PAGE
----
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PML-N in disarray after election defeat in KP

June 23, 2013

THE workers of Pakistan Muslim League-Nawaz are still in shock over defeat of their party in the province even after passing of more than one month of the general elections.

However, none of the defeated candidates is ready to accept his mistakes and instead gives different reasons for losing the May 11 elections. The workers alleged the party had no head in the province and everyone was avoiding even attending their telephone calls.

On the other hand, differences among different groups of workers seem to have widened mainly owing to selection of women candidates on reserved seats and allotment of tickets.

Talking to this scribe, several leaders of PML-N pointed out issues pertaining to late distribution of tickets and then replacement of those candidates, who according to them were in winning position.

They said that at least 15 seats were lost owing to awarding tickets to unsuitable candidates as the parliamentary board of the party was unable to oppose the influential leaders of their respective groups.

“The grouping in the party ruined the entire process because head of every group was candidate for the slot of chief minister before holding of elections. That’s why they tried to get maximum of the tickets for their close friends,” a PML-N source said.

He said that so many office-bearers were in the run for each seat and it was difficult to select anyone among them that caused confusion.

Some of the PML-N workers attributed the election defeat to the cold response of the central leadership that according to them did not take the elections seriously. That’s why Mian Nawaz Sharif avoided speaking at public meetings in different districts like leaders of his opponent political parties did, they added.

“Mian Sahab was confident that his party would win so he did not take trouble to visit various districts except visiting Swat, Mardan. He addressed a public meeting at Jhagra in Peshawar while maximum of his visits remained confined to Hazara division,” a senior PML-N leader said.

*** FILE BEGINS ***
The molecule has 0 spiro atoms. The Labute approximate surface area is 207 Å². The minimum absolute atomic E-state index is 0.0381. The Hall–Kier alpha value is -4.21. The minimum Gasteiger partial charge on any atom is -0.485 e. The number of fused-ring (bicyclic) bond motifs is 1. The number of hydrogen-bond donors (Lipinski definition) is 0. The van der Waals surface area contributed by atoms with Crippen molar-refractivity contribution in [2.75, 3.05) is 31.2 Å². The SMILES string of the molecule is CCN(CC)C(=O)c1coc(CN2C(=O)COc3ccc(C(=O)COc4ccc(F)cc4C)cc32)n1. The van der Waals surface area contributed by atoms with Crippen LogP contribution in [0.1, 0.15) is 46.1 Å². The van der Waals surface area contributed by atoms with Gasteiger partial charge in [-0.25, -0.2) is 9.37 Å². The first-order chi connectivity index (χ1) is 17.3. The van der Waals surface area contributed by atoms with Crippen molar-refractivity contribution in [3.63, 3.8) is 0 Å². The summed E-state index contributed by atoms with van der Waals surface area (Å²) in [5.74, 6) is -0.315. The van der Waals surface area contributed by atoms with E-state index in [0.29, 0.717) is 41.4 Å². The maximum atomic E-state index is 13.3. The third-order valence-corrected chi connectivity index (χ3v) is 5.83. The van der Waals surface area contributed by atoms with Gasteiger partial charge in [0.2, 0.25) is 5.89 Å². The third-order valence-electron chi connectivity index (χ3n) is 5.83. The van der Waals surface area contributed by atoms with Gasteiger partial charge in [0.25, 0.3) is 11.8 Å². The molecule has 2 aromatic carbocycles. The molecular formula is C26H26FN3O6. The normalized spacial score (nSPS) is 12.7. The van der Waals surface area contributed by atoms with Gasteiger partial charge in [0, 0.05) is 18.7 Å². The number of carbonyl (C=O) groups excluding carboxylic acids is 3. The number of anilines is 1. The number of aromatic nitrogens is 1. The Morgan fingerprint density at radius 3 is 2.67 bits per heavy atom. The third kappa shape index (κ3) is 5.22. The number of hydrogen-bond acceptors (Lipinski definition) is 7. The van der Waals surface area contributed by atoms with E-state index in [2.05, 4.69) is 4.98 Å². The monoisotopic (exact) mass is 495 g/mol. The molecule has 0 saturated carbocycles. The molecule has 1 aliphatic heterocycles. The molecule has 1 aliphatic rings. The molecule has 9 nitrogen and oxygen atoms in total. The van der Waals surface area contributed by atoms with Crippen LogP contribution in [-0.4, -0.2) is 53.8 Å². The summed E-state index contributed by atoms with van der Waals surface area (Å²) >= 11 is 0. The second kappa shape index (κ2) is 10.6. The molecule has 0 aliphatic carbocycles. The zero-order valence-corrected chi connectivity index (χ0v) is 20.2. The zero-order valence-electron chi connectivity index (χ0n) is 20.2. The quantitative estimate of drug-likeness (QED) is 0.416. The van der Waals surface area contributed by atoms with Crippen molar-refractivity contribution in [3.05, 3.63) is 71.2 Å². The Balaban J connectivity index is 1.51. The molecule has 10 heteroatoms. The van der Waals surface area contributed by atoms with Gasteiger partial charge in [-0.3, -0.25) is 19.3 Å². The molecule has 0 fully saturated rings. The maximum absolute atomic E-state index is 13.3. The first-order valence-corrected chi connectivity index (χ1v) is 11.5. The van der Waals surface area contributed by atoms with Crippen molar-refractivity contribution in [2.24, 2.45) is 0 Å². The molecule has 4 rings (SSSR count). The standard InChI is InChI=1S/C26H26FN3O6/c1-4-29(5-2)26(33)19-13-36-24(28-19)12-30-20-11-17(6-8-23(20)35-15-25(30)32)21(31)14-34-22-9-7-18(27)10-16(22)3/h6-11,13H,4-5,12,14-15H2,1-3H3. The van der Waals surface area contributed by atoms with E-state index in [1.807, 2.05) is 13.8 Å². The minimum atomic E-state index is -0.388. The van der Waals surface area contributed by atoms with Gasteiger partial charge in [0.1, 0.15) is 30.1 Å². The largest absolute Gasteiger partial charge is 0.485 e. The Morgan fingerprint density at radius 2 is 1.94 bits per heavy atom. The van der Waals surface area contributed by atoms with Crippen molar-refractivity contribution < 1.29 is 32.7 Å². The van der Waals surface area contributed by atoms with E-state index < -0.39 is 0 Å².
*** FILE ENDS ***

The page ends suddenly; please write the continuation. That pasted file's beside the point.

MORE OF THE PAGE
He said that PML-N was always confident to get the required seats from Punjab and it had no interest in the rest of provinces, particularly in Khyber Pakhtunkhwa that was already hit hard by militancy and floods.

“Some of the key leaders in the province were even not invited to the oath taking ceremony of the prime minister in Islamabad that deepened the grievances of the office-bearers,” he said.

Another leader said that PML-N would have never stopped supply of wheat flour from Punjab to Khyber Pakhtunkhwa if it had interests in the province. He said that Hazara division was given a federal minister and deputy speaker of National Assembly but other divisions were ignored.

However, PML-N central general secretary Iqbal Zafar Jhagra said that defeat of the party was a common concern of all the leaders and everyone was responsible for it.

“We have not yet held any review meeting, which is need of the hour to ascertain as to what were the real causes of defeat,” he said. He rejected the notion that Nawaz Sharif had no interests in Khyber Pakhtunkhwa, saying being head of the party Mr Sharif had shown serious concern over the poor performance of the party.

Similarly, PML-N youth wing central information secretary Ali Khan Yousufzai said that activities would soon be started whenever the leadership directed the office-bearers in the province.

PML-N provincial general secretary Rehmat Salam Khattak also confirmed that no activity was planned by the party, saying it seemed centre had had forgotten the province.

“I had contacted many people and they were ready to join PML-N but central leadership did not give time and thus the politicians joined other parties, especially Pakistan Tehreek-e-Insaf,” he claimed.

Mr Khattak also suggested that review meetings were essential to know as to why the party lost the elections. “We were fully confident to win the elections and form government in the province but lost all chances for unknown reasons,” he said.